A new home made

The Axe a Symbol of Pioneer Life—Strength Developed—Incident Forty Years Later—Erecting a Half- faced Camp—How Abe began Pioneer Life—Built Log-house next Year—Described—Putting up a Bed—Making Table and Stools—Abe's Parlour Chamber—The Home-made Grist-mill—Process of making it—How Pioneer Families got Meal—Reading in his New Home—Improving in Penmanship—Surroundings described—No Water near—How got this Farm—Spencer County—State of Society Two Years later, and Physical Condition described by Turnham—Mrs. Lincoln against Drinking Customs

It was in the new home in Indiana that Abraham began to be a genuine pioneer boy. The axe was the symbol of pioneer life; and here he began to swing one in dead earnest. From the time he was eight years old until he had passed his majority, he was accustomed to the almost daily use of the axe. His physical strength developed with wonderful rapidity, so that he became one of the most efficient wood- choppers in that region. After he became President, and the “War of the Rebellion” was on his hands, he visited the hospitals at City Point, where three thousand sick and wounded soldiers were sheltered. He insisted upon shaking hands with every one of them; and, after performing the feat, and friends were expressing their fears that his arm would be lamed by so much hand-shaking, he remarked,—“The hardships of my early life gave me strong muscles.” And, stepping out of the open door, he took up a very large, heavy axe which lay there by a log of wood, and chopped vigorously for a few moments, sending the chips flying in all directions; and then, pausing, he extended his right arm to its full length, holding the axe out horizontally, without its even quivering as he held it. Strong men who looked on—men accustomed to manual labour—could not hold the same axe in that position for a moment. When the President left, a hospital steward gathered up the chips, and laid them aside carefully, “because they were the chips that Father Abraham chopped.”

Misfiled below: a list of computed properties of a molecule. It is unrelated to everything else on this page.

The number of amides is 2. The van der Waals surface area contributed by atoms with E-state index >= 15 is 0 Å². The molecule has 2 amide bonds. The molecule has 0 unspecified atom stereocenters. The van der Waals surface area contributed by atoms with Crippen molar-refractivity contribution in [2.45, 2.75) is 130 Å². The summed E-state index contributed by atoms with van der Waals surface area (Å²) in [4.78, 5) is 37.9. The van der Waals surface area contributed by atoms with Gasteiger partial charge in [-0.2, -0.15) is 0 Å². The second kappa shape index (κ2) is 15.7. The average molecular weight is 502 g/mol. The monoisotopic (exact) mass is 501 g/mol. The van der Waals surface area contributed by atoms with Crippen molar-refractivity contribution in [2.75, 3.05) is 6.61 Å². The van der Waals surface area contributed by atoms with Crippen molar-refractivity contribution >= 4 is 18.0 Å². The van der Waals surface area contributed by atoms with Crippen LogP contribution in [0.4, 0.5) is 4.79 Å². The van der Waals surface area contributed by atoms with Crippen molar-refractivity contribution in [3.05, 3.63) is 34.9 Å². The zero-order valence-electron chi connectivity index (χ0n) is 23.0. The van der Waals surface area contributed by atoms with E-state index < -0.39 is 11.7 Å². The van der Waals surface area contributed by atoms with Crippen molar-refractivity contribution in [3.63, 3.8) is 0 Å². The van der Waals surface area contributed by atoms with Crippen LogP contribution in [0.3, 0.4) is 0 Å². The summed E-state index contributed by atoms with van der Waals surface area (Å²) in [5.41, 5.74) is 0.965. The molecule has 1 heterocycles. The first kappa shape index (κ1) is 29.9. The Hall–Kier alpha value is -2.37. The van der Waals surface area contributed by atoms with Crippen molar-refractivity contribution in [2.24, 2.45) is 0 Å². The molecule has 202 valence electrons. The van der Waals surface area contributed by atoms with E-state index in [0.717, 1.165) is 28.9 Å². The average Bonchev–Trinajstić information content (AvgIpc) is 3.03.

It was necessary for the Lincoln family to erect a habitation as soon as possible, and “a half-faced camp” could be more easily and quickly built than a cabin, because it could be constructed of “poles” instead of logs. For this reason Mr. Lincoln decided to erect the “camp” for a temporary abode, and the next year build a substantial log-cabin. He could cut the logs and prepare slabs during the winter, so that the labour of erecting a cabin would not be great after the planting of the next spring was done.

A “half-faced camp” was “a cabin enclosed on three sides and open on the fourth,” a very poor habitation for the cold winters of Indiana. But pioneers accepted almost any device for a shelter, and made the best of cold, hunger, and hardship.

Abraham began pioneer life by assisting his father in erecting the “camp.” Cutting “poles” was an easy method of initiating him into the hard work of chopping wood. It was not, however, until the following summer, when the more substantial cabin was erected, that Abraham engaged in the enterprise with all his heart. A severe winter and unusual exposure caused him to appreciate a better habitation.

After “clearing some land, and planting corn and vegetables,” in the spring of 1817, and the summer work was well under way, Mr. Lincoln proceeded to erect his log-cabin. His nearest neighbour rendered him essential aid, and Abraham proved himself very efficient for a boy of eight years. One who often found shelter under the hospitable roof of this cabin has furnished the following description of it:—

“It was sixteen by eighteen feet in size, without a floor, the unhewn logs put together at the corners by the usual method of notching them, and the cracks between them stopped with clay. It had a shed-roof, covered with slabs or clapboards, split from logs. It contained but one room, with a loft, slabs being laid on the logs overhead, so as to make a chamber, to which access was had by pins driven into the logs in one corner. It had one door and one window. The latter, however, was so ingeniously constructed that it deserves particular attention. Mr. Lincoln made a sash of the size of four six-by-eight squares of glass; and, in place of glass, which could not be obtained in that region, he took the skin that covers the fat portion of a hog, called the leaves, and drew it over the sash tight. This furnished a very good substitute for glass; and the contrivance reflected much credit upon the inventive genius of the builder.

  By PanEris using Melati.

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